U.S. Supreme Court
Hall v. Leigh, 12 U.S. 8 Cranch 50 50 (1814)
Hall v. Leigh
12 U.S. (8 Cranch) 50
ERROR TO THE CIRCUIT COURT
OF THE DISTRICT OF MARYLAND
If two joint owners of merchandise consign to a merchant for sale and inform him that each owns one moiety, and if they give separate and variant instructions, each for his own moiety, one of the consignors alone may maintain a separate action against the consignee for a violation of his separate instructions. chanrobles.com-red
LIVINGSTON, J. delivered the opinion of the Court as follows:
This action was brought by the plaintiff, who was also plaintiff below, to recover the proceeds of one hundred bags of cotton which had been shipped to the defendants and by them sold on commission.
At the trial it appeared that the plaintiff, together with William Potts & Co. in 1807, made a joint shipment of two hundred bales of cotton to the address of the defendants, who resided at Liverpool, to make sale thereof for their joint benefit. This cotton belonged one-half to the plaintiff and the other half to Wm. Potts & Co. The shipment was accompanied by two letters to the defendants, the one written by the plaintiff bearing date 14 February, 1807, in which, after advising them of the shipment, he adds
"Mr. Potts has written you on the subject of his interest in this adventure; for myself I have to request that you will, after covering me in cost and charges, make such disposition of my one-half the shipment as your own judgment may think best for my interest."
The other letter was written by William Potts & Co. and is dated 5 February, 1807, in which they also advised the defendants of the shipment which they say is "for account of Mr. Hall and ourselves each one-half," and after directing what is to be done with their moiety, they observe that
"under present circumstances, Mr. Hall will decline drawing on his proportion, as he wishes you to avoid selling at the present prices as long as possible -- we refer you to him for more particular directions."
In another letter of 13 April, 1807, the plaintiff directed the defendants that after effecting sales of his half of the cotton on the terms of his first letter,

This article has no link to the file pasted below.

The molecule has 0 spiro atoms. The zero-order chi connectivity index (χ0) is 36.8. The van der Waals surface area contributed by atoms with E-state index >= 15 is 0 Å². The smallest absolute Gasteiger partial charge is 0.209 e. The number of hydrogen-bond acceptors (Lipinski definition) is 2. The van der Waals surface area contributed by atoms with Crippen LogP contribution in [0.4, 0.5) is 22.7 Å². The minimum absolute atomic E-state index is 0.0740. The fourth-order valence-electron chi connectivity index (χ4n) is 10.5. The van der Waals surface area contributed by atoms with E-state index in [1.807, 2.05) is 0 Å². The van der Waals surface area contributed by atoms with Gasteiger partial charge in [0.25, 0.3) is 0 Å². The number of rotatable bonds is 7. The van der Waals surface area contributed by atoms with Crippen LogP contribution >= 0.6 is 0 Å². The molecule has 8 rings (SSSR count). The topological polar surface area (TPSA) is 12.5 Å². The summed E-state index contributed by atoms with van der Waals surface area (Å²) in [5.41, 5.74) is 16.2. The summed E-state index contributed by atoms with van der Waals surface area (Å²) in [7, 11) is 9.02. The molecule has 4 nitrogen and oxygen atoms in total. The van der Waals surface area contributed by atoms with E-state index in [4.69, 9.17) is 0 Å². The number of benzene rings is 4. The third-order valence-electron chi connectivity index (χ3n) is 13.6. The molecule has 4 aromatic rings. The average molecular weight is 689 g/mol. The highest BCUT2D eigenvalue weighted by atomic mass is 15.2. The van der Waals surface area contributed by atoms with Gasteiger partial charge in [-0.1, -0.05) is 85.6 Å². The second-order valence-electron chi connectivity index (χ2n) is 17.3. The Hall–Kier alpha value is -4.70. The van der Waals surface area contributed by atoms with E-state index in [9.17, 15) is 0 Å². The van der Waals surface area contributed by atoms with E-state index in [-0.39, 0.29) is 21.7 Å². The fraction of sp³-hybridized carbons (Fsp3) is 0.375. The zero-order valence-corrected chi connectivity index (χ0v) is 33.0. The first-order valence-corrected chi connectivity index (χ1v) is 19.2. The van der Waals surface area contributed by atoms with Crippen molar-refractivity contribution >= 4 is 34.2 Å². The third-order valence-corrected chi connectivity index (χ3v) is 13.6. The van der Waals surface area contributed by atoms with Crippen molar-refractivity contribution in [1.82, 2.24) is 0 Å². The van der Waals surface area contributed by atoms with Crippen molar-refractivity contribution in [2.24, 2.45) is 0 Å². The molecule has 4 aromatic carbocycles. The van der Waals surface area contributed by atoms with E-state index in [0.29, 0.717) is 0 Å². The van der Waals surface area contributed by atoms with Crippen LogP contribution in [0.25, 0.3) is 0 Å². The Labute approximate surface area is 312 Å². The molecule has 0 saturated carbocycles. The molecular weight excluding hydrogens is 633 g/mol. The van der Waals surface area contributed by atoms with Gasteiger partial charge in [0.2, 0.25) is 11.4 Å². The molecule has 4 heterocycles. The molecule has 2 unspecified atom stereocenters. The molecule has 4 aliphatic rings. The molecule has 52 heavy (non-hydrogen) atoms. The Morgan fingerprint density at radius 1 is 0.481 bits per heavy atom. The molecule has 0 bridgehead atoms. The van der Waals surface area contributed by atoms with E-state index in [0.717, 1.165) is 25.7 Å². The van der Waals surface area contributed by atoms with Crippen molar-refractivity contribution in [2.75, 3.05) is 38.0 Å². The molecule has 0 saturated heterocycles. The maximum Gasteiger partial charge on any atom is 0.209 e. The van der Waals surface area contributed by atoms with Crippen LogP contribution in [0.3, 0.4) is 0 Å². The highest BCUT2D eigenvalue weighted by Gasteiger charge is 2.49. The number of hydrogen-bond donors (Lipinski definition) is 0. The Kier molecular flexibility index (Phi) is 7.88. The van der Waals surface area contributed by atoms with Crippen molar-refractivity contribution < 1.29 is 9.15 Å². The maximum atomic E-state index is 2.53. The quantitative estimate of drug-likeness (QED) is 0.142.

"they should pass the net proceeds of his proportion to the credit of Messrs. W. Potts & Co. and furnish him
with sales and account current as soon as possible, to enable him to settle with those gentlemen here."
After the receipt of these letters, the defendant, on 5 June, 1807, sold one hundred bags of the cotton on account of William Potts, and Co. at 17d. sterling per pound, and immediately advised them thereof.
The defendants afterwards -- that is on 31 December, 1807 -- had the remaining one hundred bags of cotton, valued at 14d. sterling per pound, at which price they took it to themselves, and carried the amount to the credit of William Potts, and Co. and on 1 March following, sold them at a higher price. The plaintiff thinking the defendant, guilty of a breach of orders, brought this action to recover damage, and on the preceding evidence the circuit court was of opinion that he could not separately maintain an action against them, on which a verdict and judgment passed against him.
Although the purchase of this cotton was on the joint account of the plaintiff and of William Potts & Co. yet as, in its shipment to the defendants, their distinct interests were not only disclosed, but as separate and variant instructions were given as to the disposal of it, and as, under these directions, the defendants acted throughout the whole of their agency in this business, it is not easy to perceive on what ground they now allege that they can be liable only in a joint action in the names of the present plaintiff and of William Potts & Co. By their own conduct they have precluded themselves from every objection of this nature, for they have contracted, as to the one-half of this properly, with the plaintiff and as to the other moiety with William Potts & Co., and it will be seen by a recurrence to the testimony not only that their engagements with these parties are distinct, but of different kinds. In selling the proportion of W. Potts & Co. they had a discretion, but over the other they had no right to sell for less than cost and charges. This Court therefore is of opinion that the action was well brought and that the judgment of the circuit court was erroneous and must be